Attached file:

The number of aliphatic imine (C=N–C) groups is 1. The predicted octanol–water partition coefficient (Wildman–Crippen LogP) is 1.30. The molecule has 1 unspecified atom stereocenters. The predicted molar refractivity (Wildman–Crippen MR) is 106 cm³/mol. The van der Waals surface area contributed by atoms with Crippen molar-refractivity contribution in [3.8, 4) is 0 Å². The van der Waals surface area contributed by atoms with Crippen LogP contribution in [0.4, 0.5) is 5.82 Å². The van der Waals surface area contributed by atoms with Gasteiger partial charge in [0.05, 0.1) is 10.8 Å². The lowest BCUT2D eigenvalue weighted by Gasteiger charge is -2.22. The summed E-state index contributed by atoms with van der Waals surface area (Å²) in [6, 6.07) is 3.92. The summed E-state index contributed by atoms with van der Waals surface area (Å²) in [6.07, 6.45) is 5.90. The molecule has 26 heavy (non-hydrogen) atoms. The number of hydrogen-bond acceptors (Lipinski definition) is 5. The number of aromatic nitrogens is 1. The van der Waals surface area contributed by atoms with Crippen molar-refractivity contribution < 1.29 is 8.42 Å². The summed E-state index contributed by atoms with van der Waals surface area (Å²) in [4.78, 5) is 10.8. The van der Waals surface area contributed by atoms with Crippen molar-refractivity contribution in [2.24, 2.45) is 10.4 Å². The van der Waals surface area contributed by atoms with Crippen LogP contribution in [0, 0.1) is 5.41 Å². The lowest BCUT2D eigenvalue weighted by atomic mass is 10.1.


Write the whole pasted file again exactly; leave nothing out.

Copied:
The number of aliphatic imine (C=N–C) groups is 1. The predicted octanol–water partition coefficient (Wildman–Crippen LogP) is 1.30. The molecule has 1 unspecified atom stereocenters. The predicted molar refractivity (Wildman–Crippen MR) is 106 cm³/mol. The van der Waals surface area contributed by atoms with Crippen molar-refractivity contribution in [3.8, 4) is 0 Å². The van der Waals surface area contributed by atoms with Crippen LogP contribution in [0.4, 0.5) is 5.82 Å². The van der Waals surface area contributed by atoms with Gasteiger partial charge in [0.05, 0.1) is 10.8 Å². The lowest BCUT2D eigenvalue weighted by Gasteiger charge is -2.22. The summed E-state index contributed by atoms with van der Waals surface area (Å²) in [6, 6.07) is 3.92. The summed E-state index contributed by atoms with van der Waals surface area (Å²) in [6.07, 6.45) is 5.90. The molecule has 26 heavy (non-hydrogen) atoms. The number of hydrogen-bond acceptors (Lipinski definition) is 5. The number of aromatic nitrogens is 1. The van der Waals surface area contributed by atoms with Crippen molar-refractivity contribution < 1.29 is 8.42 Å². The summed E-state index contributed by atoms with van der Waals surface area (Å²) in [4.78, 5) is 10.8. The van der Waals surface area contributed by atoms with Crippen molar-refractivity contribution in [2.24, 2.45) is 10.4 Å². The van der Waals surface area contributed by atoms with Crippen LogP contribution in [0, 0.1) is 5.41 Å². The lowest BCUT2D eigenvalue weighted by atomic mass is 10.1.